Monday, April 27, 2015

Cool Computers

THEY'RE ALIVE:  We're finally getting around to posting some reflections from our visit to the Living Computer Museum last Thursday afternoon.

Located in Sodo, just south of the stadiums, LCM is abuzz with dozens of vintage computers which are on and operating, rather than just sitting as static relics of the past.
In a section featuring desktop models, visitors have a chance to test drive the machines, and play classic computer games from decades ago.

CJ played a Space-Invaders like game on a Commodore VIC-20
Even though LCM is funded by Paul Allen of Microsoft fame, there are a number of old Apple computers on display.
Pac Man has appeared on many platforms, including the Atari 400.
This Commodore PET looked like it was having a bad day. 
No surprise that some of the earliest PC games had Star Trek themes. Here's an old Xerox system.
And here's and old Sega Enterprises game running on a classic Commodore 64.
Both of the kids seemed to really enjoy the King's Quest game on an IBM PCjr.
Maniac Mansion was a huge hit with PC gamers. Here, CJ gives it a go on the Tandy 1000.
And, of course, you can't talk about vintage computer games without mentioning The Oregon Trail. Naturally, one of our party died of measles within two minutes. Here, Annabelle plays it on an Apple IIe.

There were also machines designed for applications beyond the desktop.

I thought this one's styling was superb. That's important in a computer, you know. ;)
This set up was pretty fabulous looking, as well.

And check out this old card reader. ...
A real relic, it dates back to the 1940s.
And it turns out it was used at Oregon Health Science University, in Portland.
The super computers were hard to get good photos of the machines themselves, but check out this sign regarding the installation of a CDC 6600 at Purdue University back in the day. ... 
And look at this colorful spaghetti in the super computer room. ...
I'll let CJ and Annabelle tell you a little bit more about our visit.  Annabelle's up first. ...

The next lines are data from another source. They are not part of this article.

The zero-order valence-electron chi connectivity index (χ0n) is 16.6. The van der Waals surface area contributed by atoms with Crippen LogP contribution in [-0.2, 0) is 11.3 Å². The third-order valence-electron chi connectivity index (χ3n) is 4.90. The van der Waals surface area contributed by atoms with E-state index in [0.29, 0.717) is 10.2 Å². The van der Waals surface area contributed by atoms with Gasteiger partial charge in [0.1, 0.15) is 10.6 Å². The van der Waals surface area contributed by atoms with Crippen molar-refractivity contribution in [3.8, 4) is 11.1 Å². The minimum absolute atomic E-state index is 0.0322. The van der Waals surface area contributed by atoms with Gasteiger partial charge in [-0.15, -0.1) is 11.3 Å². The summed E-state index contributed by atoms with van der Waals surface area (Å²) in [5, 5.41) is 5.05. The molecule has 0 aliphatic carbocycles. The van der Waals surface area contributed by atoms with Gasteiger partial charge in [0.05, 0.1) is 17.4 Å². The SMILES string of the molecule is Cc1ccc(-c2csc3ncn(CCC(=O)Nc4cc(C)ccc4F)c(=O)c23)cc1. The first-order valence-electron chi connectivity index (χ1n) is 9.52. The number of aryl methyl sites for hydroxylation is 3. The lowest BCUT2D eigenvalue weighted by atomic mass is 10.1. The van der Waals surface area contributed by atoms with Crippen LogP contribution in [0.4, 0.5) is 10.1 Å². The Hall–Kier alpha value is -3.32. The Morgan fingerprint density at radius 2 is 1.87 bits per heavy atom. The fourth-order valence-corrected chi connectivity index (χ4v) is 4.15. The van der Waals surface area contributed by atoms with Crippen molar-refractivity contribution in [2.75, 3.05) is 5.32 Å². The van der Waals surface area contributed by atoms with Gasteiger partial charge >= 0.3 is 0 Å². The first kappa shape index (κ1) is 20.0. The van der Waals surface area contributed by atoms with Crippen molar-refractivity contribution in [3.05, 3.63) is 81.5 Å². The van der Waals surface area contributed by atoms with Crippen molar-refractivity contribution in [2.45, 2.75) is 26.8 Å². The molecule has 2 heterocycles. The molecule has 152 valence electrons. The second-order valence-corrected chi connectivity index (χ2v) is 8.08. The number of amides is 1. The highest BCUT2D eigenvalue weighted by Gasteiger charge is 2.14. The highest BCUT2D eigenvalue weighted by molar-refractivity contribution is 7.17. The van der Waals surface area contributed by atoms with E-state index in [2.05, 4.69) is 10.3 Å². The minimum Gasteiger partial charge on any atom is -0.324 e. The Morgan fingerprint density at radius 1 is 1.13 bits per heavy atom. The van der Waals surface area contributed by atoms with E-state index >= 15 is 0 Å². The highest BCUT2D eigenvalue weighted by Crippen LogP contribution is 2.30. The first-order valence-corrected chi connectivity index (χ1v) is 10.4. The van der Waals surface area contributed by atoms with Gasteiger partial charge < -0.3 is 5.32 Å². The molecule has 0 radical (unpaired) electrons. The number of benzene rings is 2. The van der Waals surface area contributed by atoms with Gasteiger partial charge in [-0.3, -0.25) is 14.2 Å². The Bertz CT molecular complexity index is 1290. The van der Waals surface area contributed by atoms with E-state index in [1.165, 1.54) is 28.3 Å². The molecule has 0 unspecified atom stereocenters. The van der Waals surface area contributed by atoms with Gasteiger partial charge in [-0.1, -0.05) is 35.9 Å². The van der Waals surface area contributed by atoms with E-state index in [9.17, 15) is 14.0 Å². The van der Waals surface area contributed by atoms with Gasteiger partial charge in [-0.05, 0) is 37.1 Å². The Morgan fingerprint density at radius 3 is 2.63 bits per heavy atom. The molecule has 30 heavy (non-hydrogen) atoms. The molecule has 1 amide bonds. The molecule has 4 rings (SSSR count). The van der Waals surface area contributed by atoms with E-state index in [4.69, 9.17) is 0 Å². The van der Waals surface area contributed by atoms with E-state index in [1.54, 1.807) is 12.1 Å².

On April 23, I went to the Living Computer Museum. The museum features a lot of cool computers and machines, most of which are actually on. The computers are really fun to look at and use. Some of the computers allow you to type your name, and others run games on them. One of my favorite computers was one that played the game King's Quest.  One of the main attractions is a big room called the 'cool room' with a really big 'super' computer (it was super by the standards at which it was made, but it's less powerful than an iPhone). The museum is really interesting and I would recommend it. 
And here's CJ's report. ....

On April 23rd, I visited the Living Computer Museum, a museum with different classic, operational computers on display, including computers such as the Commodore 64 and Amiga. Although some of the computers in the Living Computer Musuem are already bulky and giant enough, such as the IBM 360 Model 91, the bulkiest and most giant of their collection of computers have to go in a cold room, where they won't immediately overheat and create extremely hot tempertures in the main rooms. The amazing thing is, your smartphone is more powerful than all of the computers in that room combined!
Different computers I played on in the Living Computer Museum include the Commodore VIC-20, on which you can play Galaxian and other, more obscure titles, the Commodore 64, which I played Maniac Mansion, and the IBM PCjr, on which I failed terribly on King's Quest. There were several other computers in the museum, all of which are listed on the Living Computer Museum's website at
Overall, I found the Living Computer Museum a very fascinating museum, and certainly a needed stop if you are visiting SoDo anytime soon.
DOWN UNDER: An email from the National Science Foundation certainly got our attention last Friday morning. The message let us know that a team of University of Utah seismologists have discovered "a reservoir of hot, partly molten rock hidden 12 to 28 miles beneath Yellowstone's supervolcano--enough to fill the 1000 cubic-mile-Grand Canyon more than 11 times."

Well, well, well, that's something to think about, isn't it?

Here's a short video they're released about the news.

HAPPY HUBBLE ANNIVERSARY: It has now been 25 years (April 24, 1991) since the Hubble Space Telescope launched. One day later, it was deployed, as seen in this NASA photograph taken by the crew of the STS-31. You can see shuttle Discovery's cargo doors open, and Hubble being of Hubble staring its incredible mission

Here's a link to a wonderful 30-minute program all about Hubble:

1 comment:

  1. I worked on more than one of those old big ones. Like the CDC 6500 and early models of the 360 series. And even touched a PDP-8 which predated the PDP-12 you saw.